Computational certification under limited experiments

Computational certification under limited experiments A computational certification framework under limited experimental data is developed. By this approach, a high‐fidelity model (HFM) is first calibrated to limited experimental data. Subsequently, the HFM is employed to train a low‐fidelity model (LFM). Finally, the calibrated LFM is utilized for component analysis. The rational for utilizing HFM in the initial stage stems from the fact that constitutive laws of individual microphases in HFM are rather simple so that the number of material parameters that needs to be identified is less than in the LFM. The added complexity of material models in LFM is necessary to compensate for simplified kinematical assumptions made in LFM and for smearing discrete defect structure. The first‐order computational homogenization model, which resolves microstructural details including the structure of defects, is selected as the HFM, whereas the reduced‐order homogenization is selected as the LFM. Certification framework illustration, verification, and validation are conducted for ceramic matrix composite material system comprised of the 8‐harness weave architecture. Blind validation is performed against experimental data to validate the proposed computational certification framework. http://www.deepdyve.com/assets/images/DeepDyve-Logo-lg.png International Journal for Numerical Methods in Engineering Wiley

Computational certification under limited experiments

Loading next page...
 
/lp/wiley/computational-certification-under-limited-experiments-h2ZEzOCV00
Publisher
Wiley Subscription Services, Inc., A Wiley Company
Copyright
Copyright © 2018 John Wiley & Sons, Ltd.
ISSN
0029-5981
eISSN
1097-0207
D.O.I.
10.1002/nme.5739
Publisher site
See Article on Publisher Site

Abstract

A computational certification framework under limited experimental data is developed. By this approach, a high‐fidelity model (HFM) is first calibrated to limited experimental data. Subsequently, the HFM is employed to train a low‐fidelity model (LFM). Finally, the calibrated LFM is utilized for component analysis. The rational for utilizing HFM in the initial stage stems from the fact that constitutive laws of individual microphases in HFM are rather simple so that the number of material parameters that needs to be identified is less than in the LFM. The added complexity of material models in LFM is necessary to compensate for simplified kinematical assumptions made in LFM and for smearing discrete defect structure. The first‐order computational homogenization model, which resolves microstructural details including the structure of defects, is selected as the HFM, whereas the reduced‐order homogenization is selected as the LFM. Certification framework illustration, verification, and validation are conducted for ceramic matrix composite material system comprised of the 8‐harness weave architecture. Blind validation is performed against experimental data to validate the proposed computational certification framework.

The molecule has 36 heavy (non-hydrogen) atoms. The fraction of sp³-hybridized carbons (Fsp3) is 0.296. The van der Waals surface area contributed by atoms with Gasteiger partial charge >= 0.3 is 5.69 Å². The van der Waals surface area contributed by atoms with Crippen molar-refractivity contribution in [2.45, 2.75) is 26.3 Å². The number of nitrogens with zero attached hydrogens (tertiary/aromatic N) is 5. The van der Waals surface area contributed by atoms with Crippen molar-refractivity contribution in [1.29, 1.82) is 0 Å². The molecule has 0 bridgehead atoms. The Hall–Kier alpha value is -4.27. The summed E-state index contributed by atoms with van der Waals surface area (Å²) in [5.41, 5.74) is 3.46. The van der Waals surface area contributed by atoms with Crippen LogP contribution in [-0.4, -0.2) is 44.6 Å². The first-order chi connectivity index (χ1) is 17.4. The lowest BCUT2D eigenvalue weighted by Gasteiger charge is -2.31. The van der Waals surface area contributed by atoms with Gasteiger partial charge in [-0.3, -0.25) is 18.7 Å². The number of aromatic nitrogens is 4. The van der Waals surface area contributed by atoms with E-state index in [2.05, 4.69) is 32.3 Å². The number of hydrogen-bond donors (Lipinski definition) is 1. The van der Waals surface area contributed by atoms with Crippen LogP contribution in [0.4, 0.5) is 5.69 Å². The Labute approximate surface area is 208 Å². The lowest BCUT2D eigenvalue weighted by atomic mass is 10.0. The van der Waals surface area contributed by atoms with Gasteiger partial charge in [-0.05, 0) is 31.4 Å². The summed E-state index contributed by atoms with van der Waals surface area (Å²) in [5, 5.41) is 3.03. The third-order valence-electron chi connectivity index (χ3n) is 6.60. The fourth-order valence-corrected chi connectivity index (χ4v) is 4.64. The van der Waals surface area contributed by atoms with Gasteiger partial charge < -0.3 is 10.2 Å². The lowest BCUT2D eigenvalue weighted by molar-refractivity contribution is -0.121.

Journal

International Journal for Numerical Methods in EngineeringWiley

Published: Jan 13, 2018

Keywords: ; ; ;

References

You’re reading a free preview. Subscribe to read the entire article.


DeepDyve is your
personal research library

It’s your single place to instantly
discover and read the research
that matters to you.

Enjoy affordable access to
over 18 million articles from more than
15,000 peer-reviewed journals.

All for just $49/month

Explore the DeepDyve Library

Search

Query the DeepDyve database, plus search all of PubMed and Google Scholar seamlessly

Organize

Save any article or search result from DeepDyve, PubMed, and Google Scholar... all in one place.

Access

Get unlimited, online access to over 18 million full-text articles from more than 15,000 scientific journals.

Your journals are on DeepDyve

Read from thousands of the leading scholarly journals from SpringerNature, Elsevier, Wiley-Blackwell, Oxford University Press and more.

All the latest content is available, no embargo periods.

See the journals in your area

DeepDyve

Freelancer

DeepDyve

Pro

Price

FREE

$49/month
$360/year

Save searches from
Google Scholar,
PubMed

Create lists to
organize your research

Export lists, citations

Read DeepDyve articles

Abstract access only

Unlimited access to over
18 million full-text articles

Print

20 pages / month

PDF Discount

20% off